Receivers and digital cable boxes usually run $6 to $10 each from every cable and satellite provider, but the $28.50 monthly fee from Cox for their Whole Home DVR is quite high.  DISH used to have the best pricing in the industry on receivers and DVRs, but they too have high fees for their Hopper/Joey DVRs, which start at $15 a month for the DVR device and run around $10 for non-DVR boxes.

Cox offers several upgrades from their base Contour TV offer, topping out at the Contour TV Ultimate package which has 380 channels and a monthly price tag of $164.99 in the Phoenix market.    DISH also offers several tiers, with the America’s Everything package being their all inclusive bundle.  That package runs $140 a month and you can read our review here.   As you can tell, DISH comes out as the winner price-wise vs Cox.

Both companies offer plenty of HD, with DISH now at 153 channels and Cox at 142 according to AVS.  A lot of this depends on the package you select, as the more you pay monthly the more high definition channel content you shall receive!

On-demand, or VOD is another factor to consider when comparing Cox with DISH.  If you have used on-demand for any period of time, it is an extremely slick feature perfected by big cable companies like Cox and Time Warner.  Basically, you can access thousands of programs through a menu system and watch them on your schedule, rather than waiting for them to come on.  With Cox, you will find a wide variety of regular TV shows available through their on-demand platform.  Dish Network has focused on provides PPV movies on-demand which of course you have to pay for.  This is because the content has to be sent to the customers DVR, not on central servers like with cable TV.  Advantage to Cox cable when it comes to VOD.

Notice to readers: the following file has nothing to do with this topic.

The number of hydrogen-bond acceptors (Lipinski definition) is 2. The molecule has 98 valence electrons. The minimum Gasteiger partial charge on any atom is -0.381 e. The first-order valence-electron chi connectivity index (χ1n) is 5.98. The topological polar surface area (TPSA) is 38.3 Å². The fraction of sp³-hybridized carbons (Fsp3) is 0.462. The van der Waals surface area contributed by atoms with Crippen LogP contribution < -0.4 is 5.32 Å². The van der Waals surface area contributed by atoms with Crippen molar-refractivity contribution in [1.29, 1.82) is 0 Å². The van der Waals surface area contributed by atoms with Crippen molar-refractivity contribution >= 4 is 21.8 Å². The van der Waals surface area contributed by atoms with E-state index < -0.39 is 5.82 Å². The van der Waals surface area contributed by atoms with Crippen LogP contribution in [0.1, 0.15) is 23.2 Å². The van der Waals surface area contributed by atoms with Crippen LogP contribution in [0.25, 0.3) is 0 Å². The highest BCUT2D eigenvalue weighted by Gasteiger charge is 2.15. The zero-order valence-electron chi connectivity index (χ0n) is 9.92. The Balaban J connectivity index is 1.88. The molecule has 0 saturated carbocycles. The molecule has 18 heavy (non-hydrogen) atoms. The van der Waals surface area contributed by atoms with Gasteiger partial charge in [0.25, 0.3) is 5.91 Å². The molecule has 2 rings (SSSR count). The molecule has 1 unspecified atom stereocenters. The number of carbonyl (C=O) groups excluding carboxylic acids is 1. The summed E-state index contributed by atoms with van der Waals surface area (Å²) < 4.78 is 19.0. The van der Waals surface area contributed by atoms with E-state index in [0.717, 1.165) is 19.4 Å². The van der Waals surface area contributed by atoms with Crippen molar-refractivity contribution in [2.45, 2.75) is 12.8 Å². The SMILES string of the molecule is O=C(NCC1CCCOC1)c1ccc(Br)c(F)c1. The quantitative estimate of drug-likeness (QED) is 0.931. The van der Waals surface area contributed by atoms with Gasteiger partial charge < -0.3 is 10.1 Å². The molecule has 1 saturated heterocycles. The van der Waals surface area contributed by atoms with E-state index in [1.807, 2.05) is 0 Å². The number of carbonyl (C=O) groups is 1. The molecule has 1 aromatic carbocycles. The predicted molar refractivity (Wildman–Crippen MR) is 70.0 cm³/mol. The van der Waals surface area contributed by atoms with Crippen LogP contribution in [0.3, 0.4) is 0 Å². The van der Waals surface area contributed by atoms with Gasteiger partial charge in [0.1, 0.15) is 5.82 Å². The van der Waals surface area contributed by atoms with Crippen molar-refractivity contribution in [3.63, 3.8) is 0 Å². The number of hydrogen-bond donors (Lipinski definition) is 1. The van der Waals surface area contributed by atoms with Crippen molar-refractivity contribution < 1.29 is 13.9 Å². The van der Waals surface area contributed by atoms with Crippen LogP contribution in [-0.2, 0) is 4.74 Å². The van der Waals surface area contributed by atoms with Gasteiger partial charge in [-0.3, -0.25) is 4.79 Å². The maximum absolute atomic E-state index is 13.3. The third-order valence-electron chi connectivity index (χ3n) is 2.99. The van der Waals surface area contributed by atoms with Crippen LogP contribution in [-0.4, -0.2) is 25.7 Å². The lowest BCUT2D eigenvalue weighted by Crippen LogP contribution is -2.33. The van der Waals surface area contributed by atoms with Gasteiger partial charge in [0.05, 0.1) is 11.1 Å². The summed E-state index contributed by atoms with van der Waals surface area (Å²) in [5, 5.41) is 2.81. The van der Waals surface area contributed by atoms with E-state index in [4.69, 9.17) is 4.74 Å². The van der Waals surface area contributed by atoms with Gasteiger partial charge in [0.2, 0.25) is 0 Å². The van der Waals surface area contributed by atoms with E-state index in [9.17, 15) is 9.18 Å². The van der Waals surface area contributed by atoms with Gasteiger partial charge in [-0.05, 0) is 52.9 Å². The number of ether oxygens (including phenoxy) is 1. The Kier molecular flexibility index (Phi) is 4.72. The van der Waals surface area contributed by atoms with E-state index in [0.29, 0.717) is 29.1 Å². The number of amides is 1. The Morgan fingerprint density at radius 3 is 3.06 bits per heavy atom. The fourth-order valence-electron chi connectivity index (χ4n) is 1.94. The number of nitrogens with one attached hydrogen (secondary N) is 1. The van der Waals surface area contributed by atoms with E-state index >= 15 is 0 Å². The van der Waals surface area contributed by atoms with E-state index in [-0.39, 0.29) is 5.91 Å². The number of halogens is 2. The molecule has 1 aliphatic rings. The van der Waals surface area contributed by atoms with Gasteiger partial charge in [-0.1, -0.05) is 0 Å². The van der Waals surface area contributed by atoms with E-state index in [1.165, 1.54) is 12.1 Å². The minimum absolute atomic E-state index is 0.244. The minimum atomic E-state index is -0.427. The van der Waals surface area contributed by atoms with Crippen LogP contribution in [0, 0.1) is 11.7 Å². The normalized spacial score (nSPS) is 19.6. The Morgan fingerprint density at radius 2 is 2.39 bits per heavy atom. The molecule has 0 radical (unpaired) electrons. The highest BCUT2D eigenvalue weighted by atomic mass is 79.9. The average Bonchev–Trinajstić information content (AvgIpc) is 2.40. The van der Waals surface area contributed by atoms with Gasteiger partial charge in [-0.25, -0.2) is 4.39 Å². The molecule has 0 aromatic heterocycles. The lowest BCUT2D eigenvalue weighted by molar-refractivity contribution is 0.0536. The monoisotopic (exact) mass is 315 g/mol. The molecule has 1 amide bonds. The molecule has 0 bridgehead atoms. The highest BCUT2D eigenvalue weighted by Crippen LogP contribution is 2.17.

Now when is comes to sports programming, Cox and Dish Network are pretty much in the same boat.  Both are shut out from the premium sports package out there, the NFL Sunday Ticket which remains with DIRECTV/AT&T for the time being.   But you can get all of the basics like ESPN, Fox Sports, and the like with both providers.   A few of the other packages are available through both providers like MLB Extra Innings, NHL Center Ice and NBA League pass.  These are premium sports packages though, with an annual price hovering around $200 or more.

A final consideration is the type of deal you can strike when setting up service.  There are always promotions going on with both Dish Network and Cox cable, so some research up front can save you a little cash.  Current DISH deals give first time customers a $15-20 discount on service for the first three years.  In addition free installation and a free equipment is provided, though you do have monthly payments for the DVR service.

When it comes to Cox cable deals, the first thing to remember is that they want you to subscribe to more than one service.  So promotional offers for Cox cable are tied in to subscribing to Cox broadband and Cox digital phone service in addition.  If you are in the market for all of these services, you probably can strike a pretty good deal, as bundled pricing on the Cox site is quoted at $119.99 a month on the Cox Silver bundle for one year.  The normal price is $258.93 per month, so you can see this is a hefty discount during the first twelve months.  A two year contract is required however.

Overall, when weighing Cox vs DISH, you will find your personal preference plays a big part in figuring out which provider is best.  On demand and one stop shoppers who prefer dealing with as single provider will find Cox is probably the better choice.  When looking at bottom line pricing and superior DVR service, then DISH is probably the way to go.   If you still don’t like your choices, investigate telco providers like Verizon, AT&T and Centurylink.  All three are in the TV game in many areas of the country and all offer promotions to new customers.